November 30, 2006

LinkNews Digest [11/30/2006]

The Old "Pasta Sauce-for-a-Camcorder" Switcheroo

ST. LOUIS -- The Rittenbergs planned to shoot family movies with a new camcorder. They may have to settle for a family pasta dinner, instead.

The couple paid about $1,600 for a camcorder at a Best Buy store in the St. Louis suburb of Ellisville last week. They said when they opened the box, they found something they hadn't pictured: a jar of Classico pasta sauce where the camera should have been. Also inside the box was a telephone cord and an electric outlet cover, all positioned in the box where the camera equipment should have been. So far, they're stuck with the spicy red pepper sauce, though a Best Buy manager said the company is working to resolve the matter.

When the couple tried to return it, they were told by Best Buy that the box had been sealed, so the swap couldn't have happened at the store.

The Best Buy general manager in Ellisville, Wade Trapp, said a decision on how to resolve the problem has not been determined. San Diego-based Sony Electronics Inc. said it had a record of the incident. The company said it had not fielded any other complaints about pasta sauce being discovered in place of cameras. (LINK )

Judge Rules Paper Money Unfair to Blind

NEW YORK (CNNMoney.com) -- A federal judge has ruled that the U.S. Treasury Department is violating the law by failing to design and issue currency that is readily distinguishable to blind and visually impaired people.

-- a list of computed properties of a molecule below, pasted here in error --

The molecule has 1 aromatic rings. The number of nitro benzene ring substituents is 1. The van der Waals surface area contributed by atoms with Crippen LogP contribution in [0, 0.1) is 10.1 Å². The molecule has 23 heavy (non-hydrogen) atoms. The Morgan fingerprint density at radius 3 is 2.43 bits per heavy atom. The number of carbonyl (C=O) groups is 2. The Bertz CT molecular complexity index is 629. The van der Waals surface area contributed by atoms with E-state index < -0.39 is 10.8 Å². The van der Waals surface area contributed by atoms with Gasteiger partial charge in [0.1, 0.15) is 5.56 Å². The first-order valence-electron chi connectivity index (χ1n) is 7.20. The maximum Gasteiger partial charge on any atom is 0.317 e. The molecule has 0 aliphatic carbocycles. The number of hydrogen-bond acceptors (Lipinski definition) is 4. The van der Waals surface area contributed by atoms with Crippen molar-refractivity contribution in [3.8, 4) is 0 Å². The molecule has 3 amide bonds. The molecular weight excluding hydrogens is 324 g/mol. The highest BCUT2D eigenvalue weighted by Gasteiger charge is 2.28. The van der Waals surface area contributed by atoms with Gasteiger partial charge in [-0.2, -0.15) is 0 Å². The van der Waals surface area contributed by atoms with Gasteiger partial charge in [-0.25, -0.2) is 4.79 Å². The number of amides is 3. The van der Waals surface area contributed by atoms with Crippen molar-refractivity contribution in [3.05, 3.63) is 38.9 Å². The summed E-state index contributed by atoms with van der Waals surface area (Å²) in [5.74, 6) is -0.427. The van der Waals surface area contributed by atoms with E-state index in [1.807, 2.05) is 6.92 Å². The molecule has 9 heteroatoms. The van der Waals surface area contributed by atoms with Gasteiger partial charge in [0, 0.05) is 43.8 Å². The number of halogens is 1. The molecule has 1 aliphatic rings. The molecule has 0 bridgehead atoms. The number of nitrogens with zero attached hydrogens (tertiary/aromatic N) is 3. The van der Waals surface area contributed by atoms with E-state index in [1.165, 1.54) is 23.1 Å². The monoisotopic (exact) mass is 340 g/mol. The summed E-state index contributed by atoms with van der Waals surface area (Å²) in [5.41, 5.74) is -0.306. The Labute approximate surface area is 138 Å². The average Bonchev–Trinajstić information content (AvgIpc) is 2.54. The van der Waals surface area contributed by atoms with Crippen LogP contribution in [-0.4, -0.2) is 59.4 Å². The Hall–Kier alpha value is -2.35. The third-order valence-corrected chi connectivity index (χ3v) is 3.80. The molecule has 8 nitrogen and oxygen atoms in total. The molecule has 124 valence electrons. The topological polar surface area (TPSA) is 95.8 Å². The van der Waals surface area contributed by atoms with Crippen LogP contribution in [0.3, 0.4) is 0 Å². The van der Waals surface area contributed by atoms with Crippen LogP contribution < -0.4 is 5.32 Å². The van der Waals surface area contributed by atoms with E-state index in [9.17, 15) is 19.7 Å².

Judge James Robertson, in a ruling on a suit by the American Council of the Blind, ordered the Treasury to devise a method to tell bills apart. The judge wrote that the current configuration of paper money violates the Rehabilitation Act's guarantee of "meaningful access."

"It can no longer be successfully argued that a blind person has 'meaningful access' to currency if she cannot accurately identify paper money without assistance," Robertson wrote in his ruling. He further ruled that finding a solution to the problem would not be an "undue burden" on the government and ordered the Treasury Department to begin working on a solution within 30 days.

The American Council for the Blind has submitted several alternatives, including embossing, holes punched in the paper or using different-sized bills for different denominations. The Treasury Department had no comment on the ruling. (LINK )

Bad Korea, No Nintendo Wii!

Kim Jong Il, the world's favorite insane little man, is going to have a tough time finding some fun. North Korea is going to have some trouble finding consumer electronics; most of the population probably won't even notice.

The US government is planning to block the shipments of popular consumer electronic goods to North Korea, ranging from iPods to HDTVs. The embargo is specifically targeted at Kim Jong Il himself, who enjoys partaking in enjoyments his subjects cannot. We can assume that this ban will also include the Xbox 360, PS3, and Wii.

While this embargo won't do anything to Jong Il (he can just smuggle units in the same way he got his uranium and plutonium), we're sure he's going to be ronery when the N. Korean Xbox Live service has a population of one. However, this could hamper any plans N. Korea may have integrating the Cell processor into missile systems and using the Wiimote to control tanks. (LINK via Joystiq)


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